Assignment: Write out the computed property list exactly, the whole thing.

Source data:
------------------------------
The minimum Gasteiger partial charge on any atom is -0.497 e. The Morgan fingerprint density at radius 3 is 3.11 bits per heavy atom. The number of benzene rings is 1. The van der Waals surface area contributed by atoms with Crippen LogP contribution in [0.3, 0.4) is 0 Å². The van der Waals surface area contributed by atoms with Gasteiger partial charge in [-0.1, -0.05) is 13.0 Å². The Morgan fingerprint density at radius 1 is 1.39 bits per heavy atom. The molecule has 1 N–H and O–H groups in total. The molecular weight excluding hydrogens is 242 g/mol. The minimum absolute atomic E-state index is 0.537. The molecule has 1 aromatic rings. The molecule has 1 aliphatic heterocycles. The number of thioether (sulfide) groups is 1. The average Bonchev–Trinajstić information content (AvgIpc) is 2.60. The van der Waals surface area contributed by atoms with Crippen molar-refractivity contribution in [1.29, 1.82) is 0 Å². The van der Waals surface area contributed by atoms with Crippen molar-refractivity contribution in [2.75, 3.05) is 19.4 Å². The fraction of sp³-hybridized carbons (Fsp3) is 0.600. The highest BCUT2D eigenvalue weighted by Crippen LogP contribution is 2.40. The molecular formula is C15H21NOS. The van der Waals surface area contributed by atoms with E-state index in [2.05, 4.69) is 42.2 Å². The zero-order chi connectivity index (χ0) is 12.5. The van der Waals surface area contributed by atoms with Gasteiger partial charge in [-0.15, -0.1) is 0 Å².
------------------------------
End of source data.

The minimum Gasteiger partial charge on any atom is -0.497 e. The Morgan fingerprint density at radius 3 is 3.11 bits per heavy atom. The number of benzene rings is 1. The van der Waals surface area contributed by atoms with Crippen LogP contribution in [0.3, 0.4) is 0 Å². The van der Waals surface area contributed by atoms with Gasteiger partial charge in [-0.1, -0.05) is 13.0 Å². The Morgan fingerprint density at radius 1 is 1.39 bits per heavy atom. The molecule has 1 N–H and O–H groups in total. The molecular weight excluding hydrogens is 242 g/mol. The minimum absolute atomic E-state index is 0.537. The molecule has 1 aromatic rings. The molecule has 1 aliphatic heterocycles. The number of thioether (sulfide) groups is 1. The average Bonchev–Trinajstić information content (AvgIpc) is 2.60. The van der Waals surface area contributed by atoms with Crippen molar-refractivity contribution in [1.29, 1.82) is 0 Å². The van der Waals surface area contributed by atoms with Crippen molar-refractivity contribution in [2.75, 3.05) is 19.4 Å². The fraction of sp³-hybridized carbons (Fsp3) is 0.600. The highest BCUT2D eigenvalue weighted by Crippen LogP contribution is 2.40. The molecular formula is C15H21NOS. The van der Waals surface area contributed by atoms with E-state index in [2.05, 4.69) is 42.2 Å². The zero-order chi connectivity index (χ0) is 12.5. The van der Waals surface area contributed by atoms with Gasteiger partial charge in [-0.15, -0.1) is 0 Å².